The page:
*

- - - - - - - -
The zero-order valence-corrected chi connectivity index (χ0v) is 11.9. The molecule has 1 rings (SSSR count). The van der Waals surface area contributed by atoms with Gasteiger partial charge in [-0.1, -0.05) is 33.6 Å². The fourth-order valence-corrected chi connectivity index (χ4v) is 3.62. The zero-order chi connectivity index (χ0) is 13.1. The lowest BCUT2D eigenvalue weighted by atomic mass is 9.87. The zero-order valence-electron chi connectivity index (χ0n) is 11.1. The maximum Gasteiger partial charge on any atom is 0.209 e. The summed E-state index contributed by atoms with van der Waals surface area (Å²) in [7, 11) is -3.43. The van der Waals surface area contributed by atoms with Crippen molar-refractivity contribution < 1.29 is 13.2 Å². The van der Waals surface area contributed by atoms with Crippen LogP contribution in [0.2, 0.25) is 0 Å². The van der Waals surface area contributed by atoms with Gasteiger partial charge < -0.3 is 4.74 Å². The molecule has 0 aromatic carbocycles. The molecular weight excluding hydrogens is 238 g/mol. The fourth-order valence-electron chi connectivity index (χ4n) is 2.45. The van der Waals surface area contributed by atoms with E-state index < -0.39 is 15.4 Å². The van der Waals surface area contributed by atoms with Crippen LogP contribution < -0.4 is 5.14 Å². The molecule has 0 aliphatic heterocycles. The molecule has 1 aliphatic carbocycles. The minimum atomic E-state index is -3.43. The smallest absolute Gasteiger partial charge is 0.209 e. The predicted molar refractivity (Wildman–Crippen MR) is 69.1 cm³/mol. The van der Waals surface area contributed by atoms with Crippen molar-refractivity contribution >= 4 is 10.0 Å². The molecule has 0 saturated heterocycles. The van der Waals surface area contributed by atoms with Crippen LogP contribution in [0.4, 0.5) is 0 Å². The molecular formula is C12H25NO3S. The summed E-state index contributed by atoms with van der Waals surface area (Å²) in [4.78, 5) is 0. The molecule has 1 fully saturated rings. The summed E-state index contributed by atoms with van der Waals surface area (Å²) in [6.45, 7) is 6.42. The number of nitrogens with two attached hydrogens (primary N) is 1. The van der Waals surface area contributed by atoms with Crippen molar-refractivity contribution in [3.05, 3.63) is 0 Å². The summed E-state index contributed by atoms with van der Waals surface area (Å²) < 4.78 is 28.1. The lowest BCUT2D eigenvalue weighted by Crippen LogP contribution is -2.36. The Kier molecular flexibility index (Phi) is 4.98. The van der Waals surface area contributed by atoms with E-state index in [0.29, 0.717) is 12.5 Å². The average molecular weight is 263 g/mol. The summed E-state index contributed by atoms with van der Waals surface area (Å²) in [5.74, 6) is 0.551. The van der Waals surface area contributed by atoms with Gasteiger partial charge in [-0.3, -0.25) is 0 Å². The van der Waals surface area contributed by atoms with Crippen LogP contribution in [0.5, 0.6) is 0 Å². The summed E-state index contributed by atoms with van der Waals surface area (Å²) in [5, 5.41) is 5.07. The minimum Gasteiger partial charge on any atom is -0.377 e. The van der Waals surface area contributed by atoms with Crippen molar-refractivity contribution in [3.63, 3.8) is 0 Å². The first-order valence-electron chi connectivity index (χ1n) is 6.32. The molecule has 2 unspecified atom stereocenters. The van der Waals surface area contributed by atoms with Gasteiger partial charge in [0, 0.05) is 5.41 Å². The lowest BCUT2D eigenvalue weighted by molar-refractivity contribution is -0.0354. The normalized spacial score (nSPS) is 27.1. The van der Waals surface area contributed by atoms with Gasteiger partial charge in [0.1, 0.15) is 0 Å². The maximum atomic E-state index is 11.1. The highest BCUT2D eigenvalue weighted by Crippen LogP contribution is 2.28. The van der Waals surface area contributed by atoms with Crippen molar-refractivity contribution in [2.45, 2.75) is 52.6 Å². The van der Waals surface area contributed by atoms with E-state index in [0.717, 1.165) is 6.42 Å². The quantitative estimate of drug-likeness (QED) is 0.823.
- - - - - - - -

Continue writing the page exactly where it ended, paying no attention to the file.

‘Friends traông chồng steps, or announce gr& schemes to lớn cross London on foot’: walkers on the Seven Sisters, South Downs. Photograph: Jonathan Browning/The GuardianI am, it seems, comfortably in the minority. After the Great Walking Holiday of 20đôi mươi, I encountered pro-walking sentiment everywhere. Friends tracked steps with competitive rigour, fighting to lớn be the first to lớn reach 10k a day, or announcing grand Sunday schemes khổng lồ cross London on foot. Planning a weekover in Herefordshire, I was inundated with recommendations for the county’s excellent walks. In fact, Airbnb review in the UK tkết thúc lớn focus on two things: whether or not the property provides an adequate electric kettle, và the quality & abundance of nearby walking routes. Recently, watching The Crown on Netflix, I had the disorienting & novel experience of feeling sympathy for Margaret Thatcher who, in an episode set at Balmoral, is dragged out on the royal family’s favourite pastime, “walking around in terrible weather wearing the thickest socks imaginable”. The prime minister has not brought appropriate attire (brown shoes, aforementioned huge socks, waxed jacket, head hanky), and is treated with scorn for it. But why?